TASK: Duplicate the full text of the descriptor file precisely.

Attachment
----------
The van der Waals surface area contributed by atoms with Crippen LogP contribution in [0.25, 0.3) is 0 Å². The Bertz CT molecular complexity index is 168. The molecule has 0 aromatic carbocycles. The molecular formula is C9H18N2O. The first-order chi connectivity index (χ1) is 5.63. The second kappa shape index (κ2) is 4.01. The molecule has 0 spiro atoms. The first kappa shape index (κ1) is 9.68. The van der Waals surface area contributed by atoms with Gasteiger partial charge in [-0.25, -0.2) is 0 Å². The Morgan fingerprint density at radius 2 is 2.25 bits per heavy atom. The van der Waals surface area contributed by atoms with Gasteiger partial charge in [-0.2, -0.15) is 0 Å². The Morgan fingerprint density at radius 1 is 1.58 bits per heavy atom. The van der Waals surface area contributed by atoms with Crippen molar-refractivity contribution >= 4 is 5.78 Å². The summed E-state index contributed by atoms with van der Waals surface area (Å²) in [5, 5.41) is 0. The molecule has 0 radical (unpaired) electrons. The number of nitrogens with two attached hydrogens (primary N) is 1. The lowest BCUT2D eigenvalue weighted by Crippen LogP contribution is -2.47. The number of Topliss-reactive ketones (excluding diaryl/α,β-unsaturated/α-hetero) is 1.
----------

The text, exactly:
The van der Waals surface area contributed by atoms with Crippen LogP contribution in [0.25, 0.3) is 0 Å². The Bertz CT molecular complexity index is 168. The molecule has 0 aromatic carbocycles. The molecular formula is C9H18N2O. The first-order chi connectivity index (χ1) is 5.63. The second kappa shape index (κ2) is 4.01. The molecule has 0 spiro atoms. The first kappa shape index (κ1) is 9.68. The van der Waals surface area contributed by atoms with Gasteiger partial charge in [-0.25, -0.2) is 0 Å². The Morgan fingerprint density at radius 2 is 2.25 bits per heavy atom. The van der Waals surface area contributed by atoms with Gasteiger partial charge in [-0.2, -0.15) is 0 Å². The Morgan fingerprint density at radius 1 is 1.58 bits per heavy atom. The van der Waals surface area contributed by atoms with Crippen molar-refractivity contribution >= 4 is 5.78 Å². The summed E-state index contributed by atoms with van der Waals surface area (Å²) in [5, 5.41) is 0. The molecule has 0 radical (unpaired) electrons. The number of nitrogens with two attached hydrogens (primary N) is 1. The lowest BCUT2D eigenvalue weighted by Crippen LogP contribution is -2.47. The number of Topliss-reactive ketones (excluding diaryl/α,β-unsaturated/α-hetero) is 1.